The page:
Timing the Market: You Don’t Have to be Perfect

Winter 2010-2011, Vol. 35, No. 3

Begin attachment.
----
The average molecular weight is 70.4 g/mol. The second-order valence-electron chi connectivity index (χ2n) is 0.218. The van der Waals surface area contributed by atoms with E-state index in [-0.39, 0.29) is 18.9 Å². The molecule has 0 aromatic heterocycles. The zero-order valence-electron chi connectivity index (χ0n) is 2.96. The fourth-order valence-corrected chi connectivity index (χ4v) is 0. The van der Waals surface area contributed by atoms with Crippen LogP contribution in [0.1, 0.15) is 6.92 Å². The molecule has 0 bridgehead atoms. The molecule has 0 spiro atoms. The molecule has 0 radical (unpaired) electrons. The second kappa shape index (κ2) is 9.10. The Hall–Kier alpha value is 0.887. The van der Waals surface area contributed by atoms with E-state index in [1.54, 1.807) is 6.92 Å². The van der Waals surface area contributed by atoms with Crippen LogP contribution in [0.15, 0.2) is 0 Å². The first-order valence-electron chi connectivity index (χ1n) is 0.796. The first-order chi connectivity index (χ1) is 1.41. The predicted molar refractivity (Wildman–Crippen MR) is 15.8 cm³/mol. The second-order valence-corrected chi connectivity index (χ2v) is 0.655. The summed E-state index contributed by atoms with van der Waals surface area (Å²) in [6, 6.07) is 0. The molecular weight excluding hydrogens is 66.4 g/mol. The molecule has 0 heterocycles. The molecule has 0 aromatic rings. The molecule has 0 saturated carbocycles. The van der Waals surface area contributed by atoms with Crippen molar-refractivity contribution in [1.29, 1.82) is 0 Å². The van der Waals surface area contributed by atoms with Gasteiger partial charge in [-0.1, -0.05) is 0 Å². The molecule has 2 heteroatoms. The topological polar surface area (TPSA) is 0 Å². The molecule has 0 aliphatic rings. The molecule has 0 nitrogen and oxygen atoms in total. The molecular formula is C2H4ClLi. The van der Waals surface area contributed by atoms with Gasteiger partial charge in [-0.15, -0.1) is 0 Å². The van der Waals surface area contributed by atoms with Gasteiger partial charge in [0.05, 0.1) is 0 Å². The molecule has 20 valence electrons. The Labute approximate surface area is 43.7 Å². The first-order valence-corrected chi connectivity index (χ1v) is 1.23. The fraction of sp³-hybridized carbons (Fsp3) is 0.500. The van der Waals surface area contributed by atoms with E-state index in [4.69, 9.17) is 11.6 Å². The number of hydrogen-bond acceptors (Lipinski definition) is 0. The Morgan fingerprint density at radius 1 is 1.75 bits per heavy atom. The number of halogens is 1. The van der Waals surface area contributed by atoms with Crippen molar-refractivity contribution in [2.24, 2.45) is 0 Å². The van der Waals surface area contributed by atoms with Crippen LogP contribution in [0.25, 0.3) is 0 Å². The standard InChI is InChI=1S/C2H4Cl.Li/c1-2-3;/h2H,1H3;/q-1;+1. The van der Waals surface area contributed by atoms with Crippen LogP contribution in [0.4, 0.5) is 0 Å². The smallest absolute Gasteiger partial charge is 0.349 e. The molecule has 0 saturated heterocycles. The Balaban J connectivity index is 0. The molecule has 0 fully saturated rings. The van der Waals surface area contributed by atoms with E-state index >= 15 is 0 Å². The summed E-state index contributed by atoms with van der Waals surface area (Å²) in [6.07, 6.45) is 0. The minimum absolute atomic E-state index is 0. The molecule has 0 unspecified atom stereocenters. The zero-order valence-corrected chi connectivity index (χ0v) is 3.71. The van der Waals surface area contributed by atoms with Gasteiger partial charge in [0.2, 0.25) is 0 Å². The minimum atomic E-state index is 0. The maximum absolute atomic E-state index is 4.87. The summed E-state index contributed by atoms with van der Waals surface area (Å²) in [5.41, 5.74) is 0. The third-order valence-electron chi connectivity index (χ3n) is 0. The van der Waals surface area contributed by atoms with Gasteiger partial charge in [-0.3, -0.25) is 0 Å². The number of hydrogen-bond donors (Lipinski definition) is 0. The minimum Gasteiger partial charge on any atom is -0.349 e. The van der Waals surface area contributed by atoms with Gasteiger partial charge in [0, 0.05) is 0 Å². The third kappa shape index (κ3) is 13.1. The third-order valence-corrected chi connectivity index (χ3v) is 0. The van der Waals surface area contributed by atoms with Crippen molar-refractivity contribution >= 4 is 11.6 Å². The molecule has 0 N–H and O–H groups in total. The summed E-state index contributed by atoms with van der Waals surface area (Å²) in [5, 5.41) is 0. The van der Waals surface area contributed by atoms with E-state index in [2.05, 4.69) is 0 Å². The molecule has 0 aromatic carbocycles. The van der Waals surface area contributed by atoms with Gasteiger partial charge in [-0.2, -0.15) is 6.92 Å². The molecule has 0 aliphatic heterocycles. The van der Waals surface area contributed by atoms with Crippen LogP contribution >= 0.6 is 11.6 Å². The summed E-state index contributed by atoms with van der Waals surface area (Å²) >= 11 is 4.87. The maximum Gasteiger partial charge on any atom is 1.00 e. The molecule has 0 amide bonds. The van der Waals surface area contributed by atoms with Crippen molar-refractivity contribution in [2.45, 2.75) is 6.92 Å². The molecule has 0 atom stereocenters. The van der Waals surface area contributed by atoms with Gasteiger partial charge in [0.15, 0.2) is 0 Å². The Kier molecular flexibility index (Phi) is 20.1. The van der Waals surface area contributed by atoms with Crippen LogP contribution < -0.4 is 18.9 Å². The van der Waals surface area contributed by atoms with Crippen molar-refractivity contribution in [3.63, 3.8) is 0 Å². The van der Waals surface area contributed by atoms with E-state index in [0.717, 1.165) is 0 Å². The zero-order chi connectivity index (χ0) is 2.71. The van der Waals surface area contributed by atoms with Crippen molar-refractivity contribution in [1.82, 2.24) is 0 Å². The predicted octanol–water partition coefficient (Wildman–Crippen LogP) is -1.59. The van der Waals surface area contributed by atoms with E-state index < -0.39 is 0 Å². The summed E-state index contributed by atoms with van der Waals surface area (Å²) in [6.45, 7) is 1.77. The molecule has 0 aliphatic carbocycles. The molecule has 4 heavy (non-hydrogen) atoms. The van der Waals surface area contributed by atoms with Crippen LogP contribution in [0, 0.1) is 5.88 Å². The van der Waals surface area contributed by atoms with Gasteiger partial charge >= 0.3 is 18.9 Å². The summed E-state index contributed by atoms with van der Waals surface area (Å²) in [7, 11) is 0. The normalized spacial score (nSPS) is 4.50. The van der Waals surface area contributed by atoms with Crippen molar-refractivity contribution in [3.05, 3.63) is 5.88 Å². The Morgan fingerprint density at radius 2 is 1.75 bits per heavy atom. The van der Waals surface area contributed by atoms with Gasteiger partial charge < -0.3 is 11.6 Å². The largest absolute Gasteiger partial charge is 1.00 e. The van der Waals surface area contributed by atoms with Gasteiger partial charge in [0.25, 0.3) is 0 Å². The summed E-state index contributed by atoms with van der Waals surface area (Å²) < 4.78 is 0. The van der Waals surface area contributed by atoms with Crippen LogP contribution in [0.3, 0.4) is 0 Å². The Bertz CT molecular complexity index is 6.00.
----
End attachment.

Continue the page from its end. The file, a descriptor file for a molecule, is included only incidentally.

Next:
Abstract: In this article, the authors use real estate and economic cycle information to simulate portfolio returns based on a series of buy/sell strategies, and then compare these results to simple, long-term buy and hold returns. Buying and holding from 1980–2009 produced annualized total returns of 8.18 percent, which is economically significant. Buying after recessions, but liquidating at preset times in the future, produced highly variable returns with no discernable pattern. By strategically timing entry and exit based on macroeconomic and real estate cycles, investors can earn approximately 200–300 basis points more than with a simple buy and hold strategy. Investors do not need to be exact with their timing to earn excess returns, which is critical in that it is unlikely that investors can precisely time the markets. Finally, proper use of leverage is critical; having too much leverage and/or being subject to a forced exit time can cause default during a downturn and prevent investors from enjoying an eventual recovery.